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Our shame over sexual health makes us avoid the doctor. These apps might help.

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We’re taught to feel shame around our sexuality from a young age, as our bodies develop and start to function in ways we’re unfamiliar with, as we begin to realize our body’s potential for pleasure. Later on, women especially are taught to feel ashamed if we want “too much” sex, or if we want it “too early,” or if we’re intimate with “too many” people. Conversely, women and men are shamed if we don’t want nearly as much sex as our partner, or if we’re inexperienced in bed. We worry that we won’t orgasm, or that we’ll do so too soon. We’re afraid the things we want to do in bed will elicit disgust.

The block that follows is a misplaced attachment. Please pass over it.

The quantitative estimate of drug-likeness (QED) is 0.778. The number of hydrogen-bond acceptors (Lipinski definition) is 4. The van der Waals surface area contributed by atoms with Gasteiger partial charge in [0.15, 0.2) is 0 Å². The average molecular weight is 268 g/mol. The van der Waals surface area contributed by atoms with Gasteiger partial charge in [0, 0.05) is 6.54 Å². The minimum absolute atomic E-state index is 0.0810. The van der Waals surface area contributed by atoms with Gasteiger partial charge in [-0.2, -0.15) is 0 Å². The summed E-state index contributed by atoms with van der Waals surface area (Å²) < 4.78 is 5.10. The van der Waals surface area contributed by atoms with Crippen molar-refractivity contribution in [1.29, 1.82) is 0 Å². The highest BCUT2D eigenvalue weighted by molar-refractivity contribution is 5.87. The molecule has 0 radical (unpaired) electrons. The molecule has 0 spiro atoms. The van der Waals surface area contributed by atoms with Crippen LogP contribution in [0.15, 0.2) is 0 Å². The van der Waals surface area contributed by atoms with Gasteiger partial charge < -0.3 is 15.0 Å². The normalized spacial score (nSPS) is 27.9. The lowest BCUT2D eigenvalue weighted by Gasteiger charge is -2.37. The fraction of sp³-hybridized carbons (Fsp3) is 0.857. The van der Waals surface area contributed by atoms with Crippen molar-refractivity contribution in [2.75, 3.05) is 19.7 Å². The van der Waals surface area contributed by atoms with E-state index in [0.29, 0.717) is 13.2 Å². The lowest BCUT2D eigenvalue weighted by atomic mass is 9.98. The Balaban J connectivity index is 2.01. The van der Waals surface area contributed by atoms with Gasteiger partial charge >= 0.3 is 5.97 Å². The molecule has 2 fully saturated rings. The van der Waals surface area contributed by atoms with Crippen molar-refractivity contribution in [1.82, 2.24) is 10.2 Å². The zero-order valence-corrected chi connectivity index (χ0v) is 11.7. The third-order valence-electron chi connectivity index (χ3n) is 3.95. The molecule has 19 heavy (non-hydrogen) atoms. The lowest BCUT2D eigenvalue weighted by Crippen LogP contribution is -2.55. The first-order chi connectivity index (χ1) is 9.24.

This shame can also keep people from getting the health care they need. For example, a 2016 study of college students found that, while women feel more embarrassed about buying condoms than men do, the whiff of mortification exists for both genders. Another 2016 study found many women hide their use of health-care services from family and friends so as to prevent speculation about their sexual activity and the possibility that they have a sexually transmitted infection (STI).

While doctors should be considered crucial, impartial resources for those struggling with their sexual health, many find the questions asked of them during checkups to be intrusive. Not only that but, in some cases, doctors themselves are uncomfortable talking about sexual health. They may carry conservative sexual beliefs, or have been raised with certain cultural biases around sexuality. It doesn’t help that gaps in medical school curriculums often leave general practitioners inadequately prepared for issues of sexual health.